Lizards & Snakes: Alive!
Educator's Guide

Online Resources

Investigate the diversity and remarkable adaptations of lizards and snakes with this Special Collection of online resources for educators and students.


Science Explorations: Uncover Lizards and Snakes
Activity for grades 3 through 5
Investigate one of the most successful vertebrates on Earth and find out why some species evolved to be without limbs. Then use what you've learned to create a squamate exhibit.
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Leapin' Lizards (SuperScience)
Article for grades 3 through 6
Introduce younger students to squamates and some of scaly lizards and snakes that are part of this group of animals. Then put their exhibit-designing skills to the test.
PDF [plugins: Adobe Acrobat; filesize: 220kb] [pages: 4]
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Scaly Surprises (Science World)
Article for grades 6 through 10
Did you know that a snake's skin includes see-through scales that cover its eyes. Or that chameleons have sticky tongues to pull in their prey? Examine squamates and their remarkable adaptations.
PDF [plugins: Adobe Acrobat; filesize: 224kb] [pages: 4]
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Squamate Fun Facts
Article for grades 3 through 12
Did you know that squamates have a third eye? Or that the Gila Monster and the Bearded Lizard are the only two known venomous lizards? Discover more interesting facts about squamates.
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Lizards & Snakes: Alive! Photo Gallery
Exhibition Materials for all ages
What colors is a chuckwallas lizard? How does the pattern on a Gabon viper's skin compare to that on a Burmese python's? See for yourself with this squamate photo gallery.
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Lizards & Snakes: Alive! Coloring Book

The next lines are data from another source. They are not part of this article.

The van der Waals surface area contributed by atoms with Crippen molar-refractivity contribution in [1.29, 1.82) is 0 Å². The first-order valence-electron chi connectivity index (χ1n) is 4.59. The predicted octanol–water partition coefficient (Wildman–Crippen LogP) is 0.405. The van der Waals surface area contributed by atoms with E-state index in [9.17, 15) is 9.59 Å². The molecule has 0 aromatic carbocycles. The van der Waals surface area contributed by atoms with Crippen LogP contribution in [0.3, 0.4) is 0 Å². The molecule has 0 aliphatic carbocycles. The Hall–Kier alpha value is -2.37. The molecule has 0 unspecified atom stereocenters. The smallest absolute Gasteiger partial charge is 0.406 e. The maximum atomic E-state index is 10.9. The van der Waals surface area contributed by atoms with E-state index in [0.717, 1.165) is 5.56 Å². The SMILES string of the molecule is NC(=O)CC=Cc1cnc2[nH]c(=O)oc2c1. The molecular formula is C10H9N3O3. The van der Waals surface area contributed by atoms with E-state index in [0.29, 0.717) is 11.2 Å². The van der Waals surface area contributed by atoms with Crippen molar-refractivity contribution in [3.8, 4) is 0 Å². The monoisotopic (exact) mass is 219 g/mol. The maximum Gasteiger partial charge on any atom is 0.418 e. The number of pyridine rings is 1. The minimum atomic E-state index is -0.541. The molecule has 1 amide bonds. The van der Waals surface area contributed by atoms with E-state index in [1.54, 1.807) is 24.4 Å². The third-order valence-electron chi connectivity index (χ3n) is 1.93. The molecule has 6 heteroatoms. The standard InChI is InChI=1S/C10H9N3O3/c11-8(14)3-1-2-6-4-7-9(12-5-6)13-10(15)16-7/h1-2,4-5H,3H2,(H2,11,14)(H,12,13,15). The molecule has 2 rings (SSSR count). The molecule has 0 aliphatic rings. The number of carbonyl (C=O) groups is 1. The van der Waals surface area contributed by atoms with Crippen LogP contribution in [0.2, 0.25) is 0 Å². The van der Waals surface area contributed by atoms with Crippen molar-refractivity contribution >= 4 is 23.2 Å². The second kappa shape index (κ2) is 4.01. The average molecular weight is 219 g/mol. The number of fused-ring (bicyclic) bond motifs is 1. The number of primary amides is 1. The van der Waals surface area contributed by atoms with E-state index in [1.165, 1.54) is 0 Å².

Activity for grades Kindergarten through 5
How does a Veiled Chameleon's body resemble its environment? What colors are a Burmese Python's spots? Use what you know about squamates to bring these drawings to life.
PDF [plugins: Adobe Acrobat; filesize: 740kb] [pages: 7]
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Southwestern Research Station: Animals
Article for grades 3 through 12
Located in one of the most biologically rich environments in the U.S., this year-round field station is operated by the Museum's Center for Biodiversity and Conservation. Survey its research, resources, and local animals.
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Tree of Life
Article for grades 3 through 8
Think of a cladogram as the ultimate family tree. On it, you can see how all living things are related, including the single ancestor they all share. Learn more about Earth's Tree of Life.
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Hall of Biodiversity
Exhibition Materials for all ages
Enter the Museum's Hall of Biodiversity for an eye-opening look at the variety of life on Earth—and the ecological crisis we now face because of vast threats to the planet’s biodiversity.
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Herpetology Department
Evidence and Analysis for all ages
With more than 351,000 specimens, the Museum's collection of amphibians and reptiles ranks among the world's five largest herpetological collections. Survey its research and resources.
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Amphibian Species of the World Database
Evidence and Analysis for all ages
Want to learn more about the world's many amphibians or where you can find a particular species? Browse or search this extensive online catalog that continues to grow with new discoveries.
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